If your .CER certificate contains a private key, you can only import it through the MMC console.
Neither the certutil nor the Import-Certificate cmdlet keeps the private key during the import process.
The Import-PfxCertificate cmdlet keeps the private key, but it does not import .CER certificates.
Import the certificate with Certutil
The following command line assumes that you are already inside the folder containing the certificate. Otherwise,,provide the path to the certificate file.
certutil -addstore -f "My" "MyCertificate.cer"
The key point here is the -user parameter. Without this parameter, the certificate is imported into the Local Computer‘s store instead of the Local User‘s store.
Import the certificate with Powershell
Import a .CER certificate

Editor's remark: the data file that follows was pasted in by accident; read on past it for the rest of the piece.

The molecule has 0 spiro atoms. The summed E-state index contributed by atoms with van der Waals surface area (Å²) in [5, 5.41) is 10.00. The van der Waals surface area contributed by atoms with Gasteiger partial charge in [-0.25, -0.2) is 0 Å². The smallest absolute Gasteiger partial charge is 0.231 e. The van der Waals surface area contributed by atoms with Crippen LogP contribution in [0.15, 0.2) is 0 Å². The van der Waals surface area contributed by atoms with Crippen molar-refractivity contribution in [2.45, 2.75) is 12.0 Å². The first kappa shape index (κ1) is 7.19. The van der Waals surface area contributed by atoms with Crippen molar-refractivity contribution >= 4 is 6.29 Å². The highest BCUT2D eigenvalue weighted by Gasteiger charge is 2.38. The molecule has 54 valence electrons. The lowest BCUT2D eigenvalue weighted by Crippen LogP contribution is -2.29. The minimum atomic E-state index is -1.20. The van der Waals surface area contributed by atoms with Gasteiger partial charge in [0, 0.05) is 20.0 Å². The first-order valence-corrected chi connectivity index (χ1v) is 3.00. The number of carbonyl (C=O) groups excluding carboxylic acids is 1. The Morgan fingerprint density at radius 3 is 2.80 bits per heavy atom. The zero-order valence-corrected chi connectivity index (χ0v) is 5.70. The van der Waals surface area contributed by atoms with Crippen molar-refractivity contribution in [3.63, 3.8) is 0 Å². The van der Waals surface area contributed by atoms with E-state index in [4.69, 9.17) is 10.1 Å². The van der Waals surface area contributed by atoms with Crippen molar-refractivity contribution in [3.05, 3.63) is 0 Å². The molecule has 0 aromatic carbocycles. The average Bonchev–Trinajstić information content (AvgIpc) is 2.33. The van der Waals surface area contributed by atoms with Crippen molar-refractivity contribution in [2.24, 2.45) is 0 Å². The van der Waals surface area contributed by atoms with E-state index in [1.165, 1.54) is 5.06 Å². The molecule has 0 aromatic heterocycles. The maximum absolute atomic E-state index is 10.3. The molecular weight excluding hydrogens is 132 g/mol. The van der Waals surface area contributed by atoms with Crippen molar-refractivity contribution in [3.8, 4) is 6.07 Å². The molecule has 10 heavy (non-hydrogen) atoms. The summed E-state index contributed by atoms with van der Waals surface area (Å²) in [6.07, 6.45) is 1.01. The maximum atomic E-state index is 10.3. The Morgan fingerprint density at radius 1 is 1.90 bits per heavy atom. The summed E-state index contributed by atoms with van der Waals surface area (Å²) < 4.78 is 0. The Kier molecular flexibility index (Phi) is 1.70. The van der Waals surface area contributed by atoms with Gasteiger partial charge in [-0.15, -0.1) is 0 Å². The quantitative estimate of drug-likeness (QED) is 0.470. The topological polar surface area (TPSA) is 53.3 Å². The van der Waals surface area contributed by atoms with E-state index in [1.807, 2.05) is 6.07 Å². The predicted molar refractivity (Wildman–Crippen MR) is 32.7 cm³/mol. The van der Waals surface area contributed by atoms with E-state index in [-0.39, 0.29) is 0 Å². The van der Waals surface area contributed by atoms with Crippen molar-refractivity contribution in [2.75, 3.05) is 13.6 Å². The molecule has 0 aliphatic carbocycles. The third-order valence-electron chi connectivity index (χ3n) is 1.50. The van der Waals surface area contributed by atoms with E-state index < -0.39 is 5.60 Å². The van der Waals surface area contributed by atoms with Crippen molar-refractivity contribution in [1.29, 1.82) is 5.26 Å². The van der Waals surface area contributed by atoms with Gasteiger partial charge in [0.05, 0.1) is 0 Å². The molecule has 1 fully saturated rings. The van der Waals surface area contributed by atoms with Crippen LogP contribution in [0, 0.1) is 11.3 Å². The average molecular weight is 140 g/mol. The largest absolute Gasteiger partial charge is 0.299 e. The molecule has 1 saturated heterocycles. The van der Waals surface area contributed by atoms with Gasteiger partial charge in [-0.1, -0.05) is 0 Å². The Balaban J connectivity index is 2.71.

Import-Certificate -FilePath .\Certificate.cer -CertStoreLocation Cert:\LocalMachine\My
Import a .PFX certificate
Import-PfxCertificate -FilePath .\Certificate.cer -CertStoreLocation Cert:\LocalMachine\My
Import a certificate through the console
- In a command line type certlm1
- Expand Certificates – Current User \ Personal \ Certificates (if this folder already exists)
- Right-click the Personal folder, select All tasks and Import…
- Type the file name or click Browse and select the certificate you want to import.
- Select Place all certificates in the following store and use Personal as Certificate store.
For operating systems older than Windows Server 2012 or Windows 8, type mmc in a command line and add the Certificates snap-in as a computer account. ↩